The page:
The Reluctant Suburbanite, Or Why San Francisco Doesn’t Always Work

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This week I’m helping a friend move house after watching her grapple with some unappealing options for the last couple of years. In the end she’s leaving San Francisco and moving to the suburbs forty-seven miles to the south. She absolutely hates the suburbs, but given all the possibilities it really is the right thing to do under the circumstances. Here’s a little background. She attended Berkeley University in the 1990′s as a foreign exchange student and fell in love with the Bay Area.  read more »

Back to Vlasic

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Earlier this year a trend called “normcore” got a lot of press. Normcore is a fashion idea based on wearing boring, undistinguished clothing such as that from the Gap. Jerry Seinfeld is a normcore fashion icon.

While normcore was at least in part a joke, I think it illustrates why trend chasing by uncool cities will never make them cool. So you live in some place which isn’t on everyone’s list of the coolest cities. You read all about what’s happening in places like Brooklyn with micro-roasters, micro-breweries, cupcake shops, and artisanal pickles, and you’re like wow, my city has all that now, too. We’ve arrived.  read more »

Subjects:

Canada’s Prairie Cities Step Up

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Traditionally, the discussion of Canadian urban issues focussed almost exclusively on the Big Three cities: Toronto, Vancouver, and Montreal, with the occasional nod to Ottawa. Calgary, Winnipeg, and Regina were generally only mentioned as punchlines, and, until recently, no one in urban Canada really knew what was going on in Edmonton other than that they had a winning hockey team in the '80s and a really big mall.  read more »

Subjects:

Measuring Current Metropolitan Area Growth from 1900

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Growth in the current land areas of the 52 major metropolitan areas (over 1 million) provides an effective overview of changes in how the population has been redistributed United States since 1900. These metropolitan areas are composed of nearly 440 counties, as defined by the Office of Management and Budget for 2013. There have been such substantial changes in metropolitan area concepts and definitions that reliable comparisons extending beyond a decade from Census Bureau are impossible. (See Caution: Note 1).  read more »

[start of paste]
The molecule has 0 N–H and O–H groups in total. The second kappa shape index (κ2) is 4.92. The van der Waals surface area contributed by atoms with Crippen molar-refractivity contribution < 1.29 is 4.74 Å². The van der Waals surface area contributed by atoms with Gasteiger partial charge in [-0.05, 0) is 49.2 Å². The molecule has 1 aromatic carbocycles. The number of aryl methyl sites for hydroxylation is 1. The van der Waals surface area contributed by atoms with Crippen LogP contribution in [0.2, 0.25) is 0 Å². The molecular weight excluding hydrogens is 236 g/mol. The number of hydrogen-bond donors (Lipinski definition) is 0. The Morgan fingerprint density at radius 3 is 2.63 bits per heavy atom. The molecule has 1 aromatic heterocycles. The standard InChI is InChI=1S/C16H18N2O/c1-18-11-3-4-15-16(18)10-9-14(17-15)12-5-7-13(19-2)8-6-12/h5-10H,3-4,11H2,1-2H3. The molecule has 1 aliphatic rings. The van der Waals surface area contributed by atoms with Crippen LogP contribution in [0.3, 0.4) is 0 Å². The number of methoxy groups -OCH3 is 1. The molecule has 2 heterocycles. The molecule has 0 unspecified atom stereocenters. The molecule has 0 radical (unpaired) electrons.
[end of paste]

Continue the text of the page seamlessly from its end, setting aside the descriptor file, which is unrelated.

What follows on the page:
Long Island Suburbs: How Planners Should Treat Age Spots

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Long Island is the birthplace of suburbia, from colonial-period Brooklyn to Levittown and beyond, and its economy has survived booms and busts since the 1950s. As stagnant as it may be, if it's anything, it is resilient. Today, its problems mirror those of many older suburban areas scattered across the country, and, like many other suburbs, its problems cannot be solved by simply shoehorning in more development - and more tax revenue. Are policymakers addressing the true thorns in the region's side: Affordable housing, cost-of-living, taxes, racism and fear of change?  read more »

California's Southern Discomfort

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We know this was a harsh recession, followed by, at best, a tepid recovery for the vast majority of Americans. But some people and some regions have surged somewhat ahead, while others have stagnated or worse.  read more »

The New Bohemia: Not Where You Expect

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There’s an established image in the collective imagination of the kinds of places artsy types tend to live: the painter in a Paris garret, the actor in a Brooklyn brownstone, the musician in a San Francisco Victorian, or the playwright in a fisherman’s shack on Cape Cod. It’s all very romantic. We currently associate these places with vacation destinations and cutting edge high culture so of course that’s where the avant garde would naturally congregate. But people forget that in their day these were the cheapest least desirable locations available.  read more »

City and Suburb 2010-2013

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Three years is a short time, but perhaps enough to give a sense of what is happening to US metropolitan areas. For both reasons of less uncertainty (and less work for me), I look at just the 107 US metro areas with 500,000 or more people in 2013. These regions house 213 million, two-thirds of the population. I look at the populations of core cities and their suburbs, comparing amounts and rates of change, with further comparison by population size and by region.  read more »

The Demographics That Sank The Democrats In The Midterm Elections

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Over the past five years, the Democratic Party has tried to add class warfare to its pre-existing focus on racial and gender grievances, and environmental angst.  read more »

Los Angeles: Rail for Others

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A few years ago, the satirical publication, The Onion ran an article under the headline "98 Percent of US Commuters Favor Public Transit for Others." The spoof cited a mythical press release by the American Public Transit Association (APTA), in which Lance Holland of Anaheim, California said "Expanding mass transit isn't just a good idea, it's a necessity," Holland said. "My drive to work is unbelievable.  read more »